Is line-of-sight gear good enough for this kind of work?
Metis Aerospace’s Skyperion product, which was the one tested at Southend this week, is billed as working through a combination of radio frequency and optical sensors to detect nearby hobbyist-class unmanned aerial vehicles (UAVs). Southend tested the system at its makers’ request.
Damon Knight, head of the Essex airport’s air traffic control services, said in a statement:
“We do not have any outstanding issues with ‘rogue’ drone operations at London Southend, but we have had some sightings near the airport which fortunately have not affected our operations. However, we recognise that there is a wider problem for the aviation industry and so as an airport we have been very involved in understanding how we can deal with the issue.”
The week-long trial, which has just ended, involved test drones being flown within a 4km radius of the airport for the two sensors to pick up and classify, and was said to have been a success. Precisely what metrics were tested were not specified, however.
Skyperion’s mode of operation will draw comparisons with DJI’s Aeroscope drone-detection product. The claimed ranges of the two products are very similar, with both of them seemingly relying on line-of-sight detection gear, judging by their published detection ranges; 5km for Aeroscope and 4km for the Metis product. Some straightforward arithmetic will tell the informed reader that the detection range should theoretically increase the higher the antennas are mounted, though like all good electromagnetic gear, your mileage may vary.
Metis’ website has more details on the Skyperion product, including some brief info on how it classifies potential drones after detecting them. It appears to be heavily biased towards picking up transmissions on known drone command-and-control frequencies with operators verifying the presence of a drone using a zoomable camera.
Line-of-sight drone detection antennas mounted inside an airport’s boundaries are not long-ranged enough to fully surveil typical final approach paths, which normally stretch to around 10 miles or so. The Register has yet to see concrete details of any drone detection system that explicitly includes fixed, remote antennas as a deployment option. This is not, however, to say that such systems have no place; a careless drone operator otherwise obeying the letter of the law shouldn’t be flying above 400ft, which, to come into direct conflict with a landing aeroplane, would mean the drone being flown within a couple of miles of the airport’s runway threshold.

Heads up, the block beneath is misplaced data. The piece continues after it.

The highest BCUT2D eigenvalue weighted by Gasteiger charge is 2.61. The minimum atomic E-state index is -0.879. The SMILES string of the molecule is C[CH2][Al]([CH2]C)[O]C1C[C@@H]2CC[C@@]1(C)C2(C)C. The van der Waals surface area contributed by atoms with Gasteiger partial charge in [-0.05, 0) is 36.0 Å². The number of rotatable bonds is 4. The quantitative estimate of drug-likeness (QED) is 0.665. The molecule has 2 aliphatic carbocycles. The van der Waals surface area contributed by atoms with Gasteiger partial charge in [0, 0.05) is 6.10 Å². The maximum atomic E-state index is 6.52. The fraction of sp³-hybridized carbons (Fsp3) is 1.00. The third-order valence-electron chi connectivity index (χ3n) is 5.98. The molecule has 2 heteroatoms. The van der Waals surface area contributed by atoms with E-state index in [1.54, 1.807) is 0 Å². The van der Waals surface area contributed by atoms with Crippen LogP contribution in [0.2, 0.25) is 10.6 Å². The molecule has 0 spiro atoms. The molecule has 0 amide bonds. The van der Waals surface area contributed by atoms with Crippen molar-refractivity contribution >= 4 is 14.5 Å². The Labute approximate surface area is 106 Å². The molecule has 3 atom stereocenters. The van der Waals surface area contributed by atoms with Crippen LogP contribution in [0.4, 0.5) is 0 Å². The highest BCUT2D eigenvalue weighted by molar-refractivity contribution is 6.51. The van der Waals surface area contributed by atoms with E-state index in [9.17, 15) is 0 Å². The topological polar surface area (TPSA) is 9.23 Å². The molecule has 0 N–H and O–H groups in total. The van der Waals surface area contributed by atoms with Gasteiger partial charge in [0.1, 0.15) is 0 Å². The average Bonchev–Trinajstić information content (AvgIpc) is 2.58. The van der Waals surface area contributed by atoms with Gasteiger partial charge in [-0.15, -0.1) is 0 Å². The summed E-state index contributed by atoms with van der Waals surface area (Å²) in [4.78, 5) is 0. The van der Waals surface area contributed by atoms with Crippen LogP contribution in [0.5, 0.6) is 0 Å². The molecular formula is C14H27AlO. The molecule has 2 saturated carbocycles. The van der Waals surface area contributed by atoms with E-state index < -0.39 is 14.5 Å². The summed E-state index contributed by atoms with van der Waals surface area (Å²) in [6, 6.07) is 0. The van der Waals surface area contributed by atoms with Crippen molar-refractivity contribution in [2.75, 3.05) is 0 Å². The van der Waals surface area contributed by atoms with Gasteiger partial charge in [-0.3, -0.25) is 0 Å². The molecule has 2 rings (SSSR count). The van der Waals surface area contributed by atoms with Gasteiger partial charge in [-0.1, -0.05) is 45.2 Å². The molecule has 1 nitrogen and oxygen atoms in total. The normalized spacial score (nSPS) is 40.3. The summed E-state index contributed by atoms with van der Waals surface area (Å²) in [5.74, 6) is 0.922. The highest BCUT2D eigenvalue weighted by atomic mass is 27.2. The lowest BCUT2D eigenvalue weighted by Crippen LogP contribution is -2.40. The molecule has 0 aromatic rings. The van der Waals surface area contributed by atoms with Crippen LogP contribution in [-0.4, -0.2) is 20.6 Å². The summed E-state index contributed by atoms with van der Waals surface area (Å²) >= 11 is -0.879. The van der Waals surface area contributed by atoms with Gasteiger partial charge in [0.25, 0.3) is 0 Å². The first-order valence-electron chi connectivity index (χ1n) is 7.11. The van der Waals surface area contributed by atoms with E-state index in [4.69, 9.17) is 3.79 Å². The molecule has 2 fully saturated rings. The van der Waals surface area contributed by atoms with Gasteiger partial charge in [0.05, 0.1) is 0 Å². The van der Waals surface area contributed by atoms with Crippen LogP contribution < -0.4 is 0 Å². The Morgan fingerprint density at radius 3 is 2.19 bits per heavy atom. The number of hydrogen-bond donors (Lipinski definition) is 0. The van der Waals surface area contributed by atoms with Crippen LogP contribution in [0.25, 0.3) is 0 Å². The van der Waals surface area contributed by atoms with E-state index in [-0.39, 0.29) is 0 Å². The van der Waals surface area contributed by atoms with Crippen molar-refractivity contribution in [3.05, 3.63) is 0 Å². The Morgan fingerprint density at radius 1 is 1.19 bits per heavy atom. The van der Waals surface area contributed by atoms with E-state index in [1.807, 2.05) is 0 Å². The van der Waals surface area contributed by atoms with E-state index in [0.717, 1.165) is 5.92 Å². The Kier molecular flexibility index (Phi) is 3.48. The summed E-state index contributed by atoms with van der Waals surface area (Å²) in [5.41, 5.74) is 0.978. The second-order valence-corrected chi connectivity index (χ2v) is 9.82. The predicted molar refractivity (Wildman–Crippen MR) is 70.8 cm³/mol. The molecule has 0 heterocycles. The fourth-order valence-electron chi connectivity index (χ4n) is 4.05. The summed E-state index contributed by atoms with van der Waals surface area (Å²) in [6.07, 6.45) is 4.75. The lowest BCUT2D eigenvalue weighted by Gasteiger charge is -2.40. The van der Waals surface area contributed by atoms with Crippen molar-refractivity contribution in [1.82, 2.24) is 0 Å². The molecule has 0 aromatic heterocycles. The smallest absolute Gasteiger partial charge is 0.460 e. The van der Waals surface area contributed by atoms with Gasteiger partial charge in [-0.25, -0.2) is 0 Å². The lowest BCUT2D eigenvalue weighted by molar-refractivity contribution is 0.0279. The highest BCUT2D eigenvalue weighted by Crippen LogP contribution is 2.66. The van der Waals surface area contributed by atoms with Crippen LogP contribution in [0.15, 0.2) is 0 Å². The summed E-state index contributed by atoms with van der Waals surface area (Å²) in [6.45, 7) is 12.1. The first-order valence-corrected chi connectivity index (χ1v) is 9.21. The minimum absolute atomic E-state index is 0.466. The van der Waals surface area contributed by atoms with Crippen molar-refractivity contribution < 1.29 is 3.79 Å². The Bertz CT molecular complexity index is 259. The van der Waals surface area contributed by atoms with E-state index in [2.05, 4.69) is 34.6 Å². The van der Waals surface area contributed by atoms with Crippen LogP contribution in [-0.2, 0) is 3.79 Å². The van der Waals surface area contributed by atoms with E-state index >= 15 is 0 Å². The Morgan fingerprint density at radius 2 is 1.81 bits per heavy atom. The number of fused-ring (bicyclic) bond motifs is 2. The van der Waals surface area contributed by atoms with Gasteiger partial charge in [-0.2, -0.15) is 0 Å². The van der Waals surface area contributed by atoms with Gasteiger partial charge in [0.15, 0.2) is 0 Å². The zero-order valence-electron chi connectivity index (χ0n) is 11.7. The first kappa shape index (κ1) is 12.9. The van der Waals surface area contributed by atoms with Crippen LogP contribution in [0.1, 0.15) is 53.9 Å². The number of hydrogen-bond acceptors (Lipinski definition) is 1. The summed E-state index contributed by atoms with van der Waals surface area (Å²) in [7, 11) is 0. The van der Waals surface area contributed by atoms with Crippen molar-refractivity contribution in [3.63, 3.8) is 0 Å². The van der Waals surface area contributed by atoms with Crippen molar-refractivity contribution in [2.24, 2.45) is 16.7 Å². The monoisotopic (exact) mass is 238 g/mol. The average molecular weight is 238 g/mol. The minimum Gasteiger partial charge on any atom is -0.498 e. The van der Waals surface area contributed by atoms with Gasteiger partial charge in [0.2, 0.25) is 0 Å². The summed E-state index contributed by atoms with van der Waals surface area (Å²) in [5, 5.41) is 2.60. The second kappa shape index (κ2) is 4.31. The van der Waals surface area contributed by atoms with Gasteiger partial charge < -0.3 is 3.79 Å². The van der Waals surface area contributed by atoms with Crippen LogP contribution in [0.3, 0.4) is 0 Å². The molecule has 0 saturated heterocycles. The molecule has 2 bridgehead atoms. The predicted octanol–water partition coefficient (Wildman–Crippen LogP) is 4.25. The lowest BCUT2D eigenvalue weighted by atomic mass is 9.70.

Typical threats posed by drones near airports are caused by idiotic thrill-seekers who like watching airliners whizz past within a few feet, using drones’ onboard first-person view livestreamed video capability. Statistics from the UK Airprox Board, which records and publishes pilot reports of suspected drone near-misses, show that around 30 incidents involving drones have been reported between September 2017 and January 2018 – of which just three took place below 1,000ft. Pilots, however, do have a tendency to report any strange item floating around the skies as a “drone”, even in conditions where the object is more likely to be a plastic bag or a balloon.
A relatively quiet hub which, rather implausibly, likes to bill itself as “London Southend Airport” in spite of being around 40 miles from the capital, Southend has a single runway and supports a variety of flights, including the odd airline movement, cargo flights and general aviation work. The airport itself is owned and operated by Stobart Aviation, the aero division of the Eddie Stobart trucking company. ®